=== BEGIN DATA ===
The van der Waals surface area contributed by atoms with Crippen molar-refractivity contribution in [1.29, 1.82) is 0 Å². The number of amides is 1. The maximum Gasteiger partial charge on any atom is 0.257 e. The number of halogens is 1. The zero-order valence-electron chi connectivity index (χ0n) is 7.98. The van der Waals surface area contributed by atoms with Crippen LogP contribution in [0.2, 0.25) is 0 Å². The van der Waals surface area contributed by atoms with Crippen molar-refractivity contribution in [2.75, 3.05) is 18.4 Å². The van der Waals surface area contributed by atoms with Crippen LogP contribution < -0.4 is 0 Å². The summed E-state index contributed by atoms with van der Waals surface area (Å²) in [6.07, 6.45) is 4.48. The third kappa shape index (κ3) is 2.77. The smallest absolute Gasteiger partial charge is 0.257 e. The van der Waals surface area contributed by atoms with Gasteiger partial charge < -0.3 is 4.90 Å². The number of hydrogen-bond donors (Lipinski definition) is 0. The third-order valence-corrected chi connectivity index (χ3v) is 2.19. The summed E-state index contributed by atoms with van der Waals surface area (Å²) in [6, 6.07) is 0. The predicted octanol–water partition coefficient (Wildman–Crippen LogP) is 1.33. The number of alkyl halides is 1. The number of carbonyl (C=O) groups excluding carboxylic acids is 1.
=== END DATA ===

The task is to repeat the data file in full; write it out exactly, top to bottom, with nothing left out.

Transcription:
The van der Waals surface area contributed by atoms with Crippen molar-refractivity contribution in [1.29, 1.82) is 0 Å². The number of amides is 1. The maximum Gasteiger partial charge on any atom is 0.257 e. The number of halogens is 1. The zero-order valence-electron chi connectivity index (χ0n) is 7.98. The van der Waals surface area contributed by atoms with Crippen LogP contribution in [0.2, 0.25) is 0 Å². The van der Waals surface area contributed by atoms with Crippen molar-refractivity contribution in [2.75, 3.05) is 18.4 Å². The van der Waals surface area contributed by atoms with Crippen LogP contribution < -0.4 is 0 Å². The summed E-state index contributed by atoms with van der Waals surface area (Å²) in [6.07, 6.45) is 4.48. The third kappa shape index (κ3) is 2.77. The smallest absolute Gasteiger partial charge is 0.257 e. The van der Waals surface area contributed by atoms with Gasteiger partial charge < -0.3 is 4.90 Å². The number of hydrogen-bond donors (Lipinski definition) is 0. The third-order valence-corrected chi connectivity index (χ3v) is 2.19. The summed E-state index contributed by atoms with van der Waals surface area (Å²) in [6, 6.07) is 0. The predicted octanol–water partition coefficient (Wildman–Crippen LogP) is 1.33. The number of alkyl halides is 1. The number of carbonyl (C=O) groups excluding carboxylic acids is 1.